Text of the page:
Bearded Dragon Throwing Up Blood
If your bearded dragon throws up blood, it’s never a good sign. You’ll notice a contraction of the stomach followed by a brown or red moisture around their mouth or on the terrarium floor.
Impaction Rupture. It could be that the impaction has become so severe, that the blockage has ruptured an internal organ.
Respiratory Infection. This blood could be coming from the throat, meaning that an infection caused your dragon to cough so much that the throat got injured.
Parasites. Bearded dragons naturally have small parasites called coccidia in their digestive tract, but they normally manage them quite well and can live with them for years.
However, if your bearded dragon has a hormonal imbalance or isn’t getting enough nutrients from the food they’re eating, the parasites can become more severe while they hunt for those extra nutrients.
This can cause problems in your bearded dragon’s stomach lining and might cause an internal bleed.
If you get to this stage, it’s serious. You need to take them to the vet immediately! There may be medication that your vet can give you to ease the symptoms. None of these issues can be treated at home.
Bearded Dragon Throwing Up Mucus
Mucus looks like a clear, or slightly yellow phlegm. You might notice it on the floor of the terrarium or around their mouth.
The mucus can be a sign that your bearded dragon has an upset stomach. Perhaps they’ve eaten something they shouldn’t have. It could also mean that they’ve swallowed some substrate from the floor of their terrarium.
If your bearded dragon is coughing as well as throwing up mucus, it could be a respiratory issue, much like us getting rid of mucus when we have the flu.
Your first action should be to clean the terrarium. They could have picked up a bug from something in there.
If the behavior continues, you also need to worry about dehydration. That mucus that they’re throwing up is fluid that they need.
Use a spray bottle every few hours to hydrate their skin and make sure they have a bath to replace anything they’re losing.
If you’re worried that they’re not eating, try them with some vegetable-based baby food. It’s kind on their stomach, and they’re more likely to keep it down.
If the problem persists, take them or a sample of the vomit to the vet so they can diagnose accurately.
Bearded Dragon Regurgitation
Bearded dragons may throw up the food that they’ve eaten. This will look much like human vomit in that it will be a mushed-up version of what they’ve eaten – most likely of the same color.
It could be that your bearded dragon just ate too fast and their stomach didn’t like it. This happens most often with younger bearded dragons. It could also mean that the type of food doesn’t agree with them.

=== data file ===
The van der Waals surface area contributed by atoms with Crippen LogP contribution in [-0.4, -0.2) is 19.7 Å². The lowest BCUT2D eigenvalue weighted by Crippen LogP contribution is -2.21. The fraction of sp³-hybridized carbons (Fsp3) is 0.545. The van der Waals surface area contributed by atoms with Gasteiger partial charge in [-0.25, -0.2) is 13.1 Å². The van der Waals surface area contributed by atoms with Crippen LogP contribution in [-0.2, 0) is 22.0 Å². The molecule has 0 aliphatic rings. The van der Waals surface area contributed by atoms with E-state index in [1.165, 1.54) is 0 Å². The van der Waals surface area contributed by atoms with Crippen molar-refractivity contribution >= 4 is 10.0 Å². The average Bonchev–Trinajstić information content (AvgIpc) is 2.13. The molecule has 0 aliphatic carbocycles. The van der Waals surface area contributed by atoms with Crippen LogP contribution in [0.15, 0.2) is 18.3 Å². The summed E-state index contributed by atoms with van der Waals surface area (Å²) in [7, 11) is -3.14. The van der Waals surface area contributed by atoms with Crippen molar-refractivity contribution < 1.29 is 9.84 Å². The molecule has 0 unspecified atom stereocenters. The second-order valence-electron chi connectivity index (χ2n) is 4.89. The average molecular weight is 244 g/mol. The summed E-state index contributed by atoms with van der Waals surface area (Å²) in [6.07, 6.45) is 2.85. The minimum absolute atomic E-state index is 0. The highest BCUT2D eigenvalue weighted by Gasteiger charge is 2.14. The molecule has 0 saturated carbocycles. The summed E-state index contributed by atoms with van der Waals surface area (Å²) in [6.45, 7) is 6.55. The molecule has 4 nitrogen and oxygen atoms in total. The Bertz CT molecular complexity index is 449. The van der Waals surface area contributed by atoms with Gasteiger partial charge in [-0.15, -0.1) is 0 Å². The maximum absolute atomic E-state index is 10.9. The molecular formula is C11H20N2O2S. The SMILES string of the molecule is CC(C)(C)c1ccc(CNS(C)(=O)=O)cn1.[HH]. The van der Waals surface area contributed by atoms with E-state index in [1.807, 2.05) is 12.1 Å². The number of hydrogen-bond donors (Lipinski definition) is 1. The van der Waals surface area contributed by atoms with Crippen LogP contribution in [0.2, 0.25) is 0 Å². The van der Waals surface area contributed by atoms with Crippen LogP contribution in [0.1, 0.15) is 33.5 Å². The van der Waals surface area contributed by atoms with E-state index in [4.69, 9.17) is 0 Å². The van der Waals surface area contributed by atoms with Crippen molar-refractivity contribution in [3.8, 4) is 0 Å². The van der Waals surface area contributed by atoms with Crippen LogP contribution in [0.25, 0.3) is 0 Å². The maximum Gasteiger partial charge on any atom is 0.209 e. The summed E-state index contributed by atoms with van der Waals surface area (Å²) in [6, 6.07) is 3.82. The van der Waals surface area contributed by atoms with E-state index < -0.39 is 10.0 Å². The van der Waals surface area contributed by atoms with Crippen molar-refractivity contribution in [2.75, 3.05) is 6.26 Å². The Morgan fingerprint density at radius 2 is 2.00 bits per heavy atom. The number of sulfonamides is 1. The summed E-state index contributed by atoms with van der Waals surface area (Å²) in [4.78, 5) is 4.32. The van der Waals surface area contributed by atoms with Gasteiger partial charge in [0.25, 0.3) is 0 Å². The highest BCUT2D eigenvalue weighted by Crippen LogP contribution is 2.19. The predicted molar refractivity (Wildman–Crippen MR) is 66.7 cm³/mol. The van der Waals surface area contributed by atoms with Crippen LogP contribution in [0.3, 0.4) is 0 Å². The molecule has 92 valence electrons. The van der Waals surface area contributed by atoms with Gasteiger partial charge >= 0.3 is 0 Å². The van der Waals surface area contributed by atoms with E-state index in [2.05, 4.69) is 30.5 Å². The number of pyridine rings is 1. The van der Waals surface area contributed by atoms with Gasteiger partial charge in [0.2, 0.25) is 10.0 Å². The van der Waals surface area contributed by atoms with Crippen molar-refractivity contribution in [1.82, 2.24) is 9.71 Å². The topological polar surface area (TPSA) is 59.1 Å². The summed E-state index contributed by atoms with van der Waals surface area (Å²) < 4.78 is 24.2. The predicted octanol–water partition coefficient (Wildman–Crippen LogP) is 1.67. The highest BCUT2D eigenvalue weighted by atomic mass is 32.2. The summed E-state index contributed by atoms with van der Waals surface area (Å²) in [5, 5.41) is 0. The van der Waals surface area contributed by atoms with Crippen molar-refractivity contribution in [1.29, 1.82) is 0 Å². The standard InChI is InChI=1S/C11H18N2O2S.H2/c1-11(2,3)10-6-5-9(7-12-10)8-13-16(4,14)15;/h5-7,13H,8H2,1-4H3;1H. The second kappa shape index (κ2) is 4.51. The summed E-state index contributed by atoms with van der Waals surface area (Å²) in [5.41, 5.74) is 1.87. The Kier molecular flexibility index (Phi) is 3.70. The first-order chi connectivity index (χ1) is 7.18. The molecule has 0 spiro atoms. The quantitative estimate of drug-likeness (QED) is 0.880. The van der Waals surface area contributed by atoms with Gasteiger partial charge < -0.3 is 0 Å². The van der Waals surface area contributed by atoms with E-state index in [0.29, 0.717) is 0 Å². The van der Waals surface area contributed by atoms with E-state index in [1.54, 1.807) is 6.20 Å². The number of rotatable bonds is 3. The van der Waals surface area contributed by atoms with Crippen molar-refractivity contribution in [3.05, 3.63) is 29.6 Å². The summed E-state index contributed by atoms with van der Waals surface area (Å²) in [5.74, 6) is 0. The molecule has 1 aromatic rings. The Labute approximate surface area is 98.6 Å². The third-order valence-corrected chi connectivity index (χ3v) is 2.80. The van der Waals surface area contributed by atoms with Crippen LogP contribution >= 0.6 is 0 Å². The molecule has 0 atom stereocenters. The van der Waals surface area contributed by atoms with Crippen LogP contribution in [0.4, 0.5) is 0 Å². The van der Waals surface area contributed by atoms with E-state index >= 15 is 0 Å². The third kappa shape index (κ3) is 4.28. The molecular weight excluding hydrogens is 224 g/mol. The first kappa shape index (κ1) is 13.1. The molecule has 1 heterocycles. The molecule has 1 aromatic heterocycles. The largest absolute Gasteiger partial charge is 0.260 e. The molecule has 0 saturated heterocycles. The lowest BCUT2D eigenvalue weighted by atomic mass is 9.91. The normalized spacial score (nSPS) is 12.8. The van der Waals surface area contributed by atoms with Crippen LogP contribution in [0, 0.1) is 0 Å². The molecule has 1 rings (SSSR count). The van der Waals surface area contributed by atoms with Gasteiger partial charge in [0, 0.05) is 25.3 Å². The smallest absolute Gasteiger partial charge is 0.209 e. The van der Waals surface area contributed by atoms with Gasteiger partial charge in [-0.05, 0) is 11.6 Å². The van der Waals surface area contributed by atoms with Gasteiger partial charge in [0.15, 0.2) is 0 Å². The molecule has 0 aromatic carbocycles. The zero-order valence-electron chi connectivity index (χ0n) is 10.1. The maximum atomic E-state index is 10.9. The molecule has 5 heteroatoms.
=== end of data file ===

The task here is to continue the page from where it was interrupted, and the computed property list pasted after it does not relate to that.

If this is a one-time issue, just make sure that the food they had right before they threw up is removed from their diet.
If your bearded dragon is still eating after this event, the removal of the food is usually enough to make them feel a little better.
It’s a good idea to give them a bath after regurgitation, as they’ve lost a lot of their fluids in doing so, which will need to be replaced.
If the regurgitation persists with different foods, or your bearded dragon stops eating altogether, it may be an issue with the parasites in their stomach. Take them to the vets for a proper diagnosis.
Bearded Dragon Hiccups
Bearded dragons can’t get hiccups as they lack the muscles that make this possible. However, they can produce repeated sounds and movements that might appear to be hiccups.
Head Bobbing – Head bobbing is the repeated moving of the head going up and down, which can look like hiccups if you’re unsure what you’re seeing.
It’s an entirely natural form of communication and happens most often when they’re ready to mate.
Coughing – Coughing is the repeated contraction of their chin and a slight clicking sound. If this happens after eating or drinking, it may be that your dragon has just swallowed too much too fast.
However, if you notice it continuing over a longer period, it might be the early signs of a respiratory infection.
If your bearded dragon is coughing and the behavior continues over a day, it’s best to make a veterinary appointment to rule out an infection.
In the meantime, ensure you turn the humidity in the terrarium to around 40%. Excess humidity can cause bacteria to grow in the respiratory tract, contributing to this issue.
Bearded Dragon Sunken Eyes
When your bearded dragon gets sunken eyes, you’ll notice that their eyelids are a little more withdrawn than usual and their eye sockets are more exposed.
Usually, this is a sign of dehydration. It could be because they just aren’t drinking, aren’t eating enough foods with a high water-content or it may be that the heat in the terrarium is a little overpowering.
There are a few things you can do to combat this:
- Check the thermometer for temperature changes.
- Give your bearded dragon a bath. They can take water in through their skin or simply drink it from there.
- Mist your dragon – Spray them using a water bottle every couple of hours so they can absorb water through their skin.
- Try feeding some fruit and vegetables with a high water-content, such as cucumber.
Bearded Dragon Sunken Fat Pads
Fat pads are the areas around a bearded dragon’s eyes which are typically soft and squishy. If they’re sunken, you’ll notice their face growing thinner or becoming harder and sensitive to the touch.
This is generally down to a nutritional issue. If they aren’t eating the right foods, it can cause their fat to reduce, and their face is the first place that they’ll lose it.
The best thing to do in this case is to change their diet. Bearded dragons should have a diet of 50% live food, 35% vegetables and 15% fruits.
Live food is fantastic for protein, but it doesn’t maintain their fat storage. Try a few different fruits and vegetables to vary their diet. A salad of leafy greens and a single piece of fruit daily should bring them back to full health.
Remember, not all bearded dragon illnesses can be diagnosed and treated at home. If you’re worried that your bearded dragon isn’t improving, make an appointment with a specialist reptile veterinarian.